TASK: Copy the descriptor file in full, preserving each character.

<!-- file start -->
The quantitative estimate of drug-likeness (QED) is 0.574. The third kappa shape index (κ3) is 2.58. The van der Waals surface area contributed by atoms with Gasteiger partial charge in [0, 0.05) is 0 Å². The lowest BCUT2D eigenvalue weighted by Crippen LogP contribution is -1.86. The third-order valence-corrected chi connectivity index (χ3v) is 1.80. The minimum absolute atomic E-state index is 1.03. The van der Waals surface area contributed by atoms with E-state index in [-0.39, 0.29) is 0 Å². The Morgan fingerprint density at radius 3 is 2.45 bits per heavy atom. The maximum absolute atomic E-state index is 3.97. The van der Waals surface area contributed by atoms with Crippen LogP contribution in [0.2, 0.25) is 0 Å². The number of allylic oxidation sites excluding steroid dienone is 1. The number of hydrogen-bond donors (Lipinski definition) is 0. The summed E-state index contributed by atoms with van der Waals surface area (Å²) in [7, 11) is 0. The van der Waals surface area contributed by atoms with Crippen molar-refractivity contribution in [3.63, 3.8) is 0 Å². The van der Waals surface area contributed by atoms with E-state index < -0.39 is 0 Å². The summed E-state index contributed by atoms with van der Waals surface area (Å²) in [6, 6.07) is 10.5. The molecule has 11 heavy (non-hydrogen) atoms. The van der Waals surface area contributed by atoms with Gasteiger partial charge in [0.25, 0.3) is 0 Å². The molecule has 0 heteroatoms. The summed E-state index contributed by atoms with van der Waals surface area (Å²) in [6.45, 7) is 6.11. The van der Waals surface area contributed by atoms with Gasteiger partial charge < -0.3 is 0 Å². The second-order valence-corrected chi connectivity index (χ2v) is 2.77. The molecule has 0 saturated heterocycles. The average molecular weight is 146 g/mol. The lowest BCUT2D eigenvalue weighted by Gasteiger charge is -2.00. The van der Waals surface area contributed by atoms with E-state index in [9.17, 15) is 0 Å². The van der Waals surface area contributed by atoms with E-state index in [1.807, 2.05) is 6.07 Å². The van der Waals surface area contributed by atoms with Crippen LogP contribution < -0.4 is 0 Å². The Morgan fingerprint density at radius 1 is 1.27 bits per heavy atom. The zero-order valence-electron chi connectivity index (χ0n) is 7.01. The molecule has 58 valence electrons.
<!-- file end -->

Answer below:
The quantitative estimate of drug-likeness (QED) is 0.574. The third kappa shape index (κ3) is 2.58. The van der Waals surface area contributed by atoms with Gasteiger partial charge in [0, 0.05) is 0 Å². The lowest BCUT2D eigenvalue weighted by Crippen LogP contribution is -1.86. The third-order valence-corrected chi connectivity index (χ3v) is 1.80. The minimum absolute atomic E-state index is 1.03. The van der Waals surface area contributed by atoms with E-state index in [-0.39, 0.29) is 0 Å². The Morgan fingerprint density at radius 3 is 2.45 bits per heavy atom. The maximum absolute atomic E-state index is 3.97. The van der Waals surface area contributed by atoms with Crippen LogP contribution in [0.2, 0.25) is 0 Å². The number of allylic oxidation sites excluding steroid dienone is 1. The number of hydrogen-bond donors (Lipinski definition) is 0. The summed E-state index contributed by atoms with van der Waals surface area (Å²) in [7, 11) is 0. The van der Waals surface area contributed by atoms with Crippen molar-refractivity contribution in [3.63, 3.8) is 0 Å². The van der Waals surface area contributed by atoms with E-state index < -0.39 is 0 Å². The summed E-state index contributed by atoms with van der Waals surface area (Å²) in [6, 6.07) is 10.5. The molecule has 11 heavy (non-hydrogen) atoms. The van der Waals surface area contributed by atoms with Gasteiger partial charge in [0.25, 0.3) is 0 Å². The molecule has 0 heteroatoms. The summed E-state index contributed by atoms with van der Waals surface area (Å²) in [6.45, 7) is 6.11. The van der Waals surface area contributed by atoms with Gasteiger partial charge < -0.3 is 0 Å². The second-order valence-corrected chi connectivity index (χ2v) is 2.77. The molecule has 0 saturated heterocycles. The average molecular weight is 146 g/mol. The lowest BCUT2D eigenvalue weighted by Gasteiger charge is -2.00. The van der Waals surface area contributed by atoms with E-state index in [9.17, 15) is 0 Å². The van der Waals surface area contributed by atoms with E-state index in [1.807, 2.05) is 6.07 Å². The van der Waals surface area contributed by atoms with Crippen LogP contribution < -0.4 is 0 Å². The Morgan fingerprint density at radius 1 is 1.27 bits per heavy atom. The zero-order valence-electron chi connectivity index (χ0n) is 7.01. The molecule has 58 valence electrons.